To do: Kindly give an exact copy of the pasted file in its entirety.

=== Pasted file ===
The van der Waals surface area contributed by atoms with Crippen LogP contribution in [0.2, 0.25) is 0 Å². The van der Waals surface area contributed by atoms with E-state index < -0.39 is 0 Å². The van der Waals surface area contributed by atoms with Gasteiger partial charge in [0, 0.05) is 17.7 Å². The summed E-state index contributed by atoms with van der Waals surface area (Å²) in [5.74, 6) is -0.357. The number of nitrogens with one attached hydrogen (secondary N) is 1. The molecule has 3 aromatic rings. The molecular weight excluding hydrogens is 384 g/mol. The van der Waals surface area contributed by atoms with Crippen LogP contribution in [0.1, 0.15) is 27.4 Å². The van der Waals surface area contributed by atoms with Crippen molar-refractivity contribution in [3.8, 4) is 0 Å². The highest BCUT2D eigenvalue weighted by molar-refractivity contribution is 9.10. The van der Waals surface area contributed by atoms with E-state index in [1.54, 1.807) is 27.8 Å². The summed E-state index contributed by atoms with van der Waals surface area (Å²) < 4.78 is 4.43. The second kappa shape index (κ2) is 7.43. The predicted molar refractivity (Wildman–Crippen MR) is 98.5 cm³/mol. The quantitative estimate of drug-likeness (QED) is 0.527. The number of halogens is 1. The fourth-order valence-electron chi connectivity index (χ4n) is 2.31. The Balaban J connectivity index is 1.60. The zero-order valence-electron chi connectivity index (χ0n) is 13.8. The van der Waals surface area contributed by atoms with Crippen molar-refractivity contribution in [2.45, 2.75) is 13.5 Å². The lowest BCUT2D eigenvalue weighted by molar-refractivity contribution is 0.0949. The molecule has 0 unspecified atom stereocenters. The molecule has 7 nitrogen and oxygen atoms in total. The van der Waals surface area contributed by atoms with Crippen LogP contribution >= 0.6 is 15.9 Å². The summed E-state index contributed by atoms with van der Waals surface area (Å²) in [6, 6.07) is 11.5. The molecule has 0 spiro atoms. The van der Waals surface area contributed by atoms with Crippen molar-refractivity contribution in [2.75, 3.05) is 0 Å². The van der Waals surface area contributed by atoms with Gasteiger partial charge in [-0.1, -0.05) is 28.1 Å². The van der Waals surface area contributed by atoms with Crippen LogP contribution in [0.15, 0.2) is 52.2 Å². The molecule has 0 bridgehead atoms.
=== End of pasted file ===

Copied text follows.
The van der Waals surface area contributed by atoms with Crippen LogP contribution in [0.2, 0.25) is 0 Å². The van der Waals surface area contributed by atoms with E-state index < -0.39 is 0 Å². The van der Waals surface area contributed by atoms with Gasteiger partial charge in [0, 0.05) is 17.7 Å². The summed E-state index contributed by atoms with van der Waals surface area (Å²) in [5.74, 6) is -0.357. The number of nitrogens with one attached hydrogen (secondary N) is 1. The molecule has 3 aromatic rings. The molecular weight excluding hydrogens is 384 g/mol. The van der Waals surface area contributed by atoms with Crippen LogP contribution in [0.1, 0.15) is 27.4 Å². The van der Waals surface area contributed by atoms with Crippen molar-refractivity contribution in [3.8, 4) is 0 Å². The highest BCUT2D eigenvalue weighted by molar-refractivity contribution is 9.10. The van der Waals surface area contributed by atoms with E-state index in [1.54, 1.807) is 27.8 Å². The summed E-state index contributed by atoms with van der Waals surface area (Å²) < 4.78 is 4.43. The second kappa shape index (κ2) is 7.43. The predicted molar refractivity (Wildman–Crippen MR) is 98.5 cm³/mol. The quantitative estimate of drug-likeness (QED) is 0.527. The number of halogens is 1. The fourth-order valence-electron chi connectivity index (χ4n) is 2.31. The Balaban J connectivity index is 1.60. The zero-order valence-electron chi connectivity index (χ0n) is 13.8. The van der Waals surface area contributed by atoms with Crippen molar-refractivity contribution in [2.45, 2.75) is 13.5 Å². The lowest BCUT2D eigenvalue weighted by molar-refractivity contribution is 0.0949. The molecule has 0 unspecified atom stereocenters. The molecule has 7 nitrogen and oxygen atoms in total. The van der Waals surface area contributed by atoms with Crippen LogP contribution >= 0.6 is 15.9 Å². The summed E-state index contributed by atoms with van der Waals surface area (Å²) in [6, 6.07) is 11.5. The molecule has 0 spiro atoms. The van der Waals surface area contributed by atoms with Crippen molar-refractivity contribution in [2.75, 3.05) is 0 Å². The van der Waals surface area contributed by atoms with Gasteiger partial charge in [-0.1, -0.05) is 28.1 Å². The van der Waals surface area contributed by atoms with Crippen LogP contribution in [0.15, 0.2) is 52.2 Å². The molecule has 0 bridgehead atoms.